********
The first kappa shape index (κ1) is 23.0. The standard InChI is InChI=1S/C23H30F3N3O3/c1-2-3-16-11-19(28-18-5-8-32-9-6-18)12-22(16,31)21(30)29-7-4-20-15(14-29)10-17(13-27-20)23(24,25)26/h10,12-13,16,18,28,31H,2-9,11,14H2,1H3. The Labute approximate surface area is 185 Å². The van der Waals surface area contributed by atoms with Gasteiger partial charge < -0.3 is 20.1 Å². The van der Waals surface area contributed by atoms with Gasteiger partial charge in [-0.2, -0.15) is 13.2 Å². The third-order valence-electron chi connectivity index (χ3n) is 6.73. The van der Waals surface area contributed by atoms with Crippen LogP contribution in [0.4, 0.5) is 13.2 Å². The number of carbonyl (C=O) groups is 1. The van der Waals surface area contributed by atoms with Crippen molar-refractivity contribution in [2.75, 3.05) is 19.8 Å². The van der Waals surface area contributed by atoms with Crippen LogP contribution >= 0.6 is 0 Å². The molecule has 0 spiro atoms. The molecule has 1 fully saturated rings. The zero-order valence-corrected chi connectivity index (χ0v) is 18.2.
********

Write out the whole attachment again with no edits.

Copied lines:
The first kappa shape index (κ1) is 23.0. The standard InChI is InChI=1S/C23H30F3N3O3/c1-2-3-16-11-19(28-18-5-8-32-9-6-18)12-22(16,31)21(30)29-7-4-20-15(14-29)10-17(13-27-20)23(24,25)26/h10,12-13,16,18,28,31H,2-9,11,14H2,1H3. The Labute approximate surface area is 185 Å². The van der Waals surface area contributed by atoms with Gasteiger partial charge < -0.3 is 20.1 Å². The van der Waals surface area contributed by atoms with Gasteiger partial charge in [-0.2, -0.15) is 13.2 Å². The third-order valence-electron chi connectivity index (χ3n) is 6.73. The van der Waals surface area contributed by atoms with Crippen LogP contribution in [0.4, 0.5) is 13.2 Å². The number of carbonyl (C=O) groups is 1. The van der Waals surface area contributed by atoms with Crippen molar-refractivity contribution in [2.75, 3.05) is 19.8 Å². The van der Waals surface area contributed by atoms with Crippen LogP contribution >= 0.6 is 0 Å². The molecule has 0 spiro atoms. The molecule has 1 fully saturated rings. The zero-order valence-corrected chi connectivity index (χ0v) is 18.2.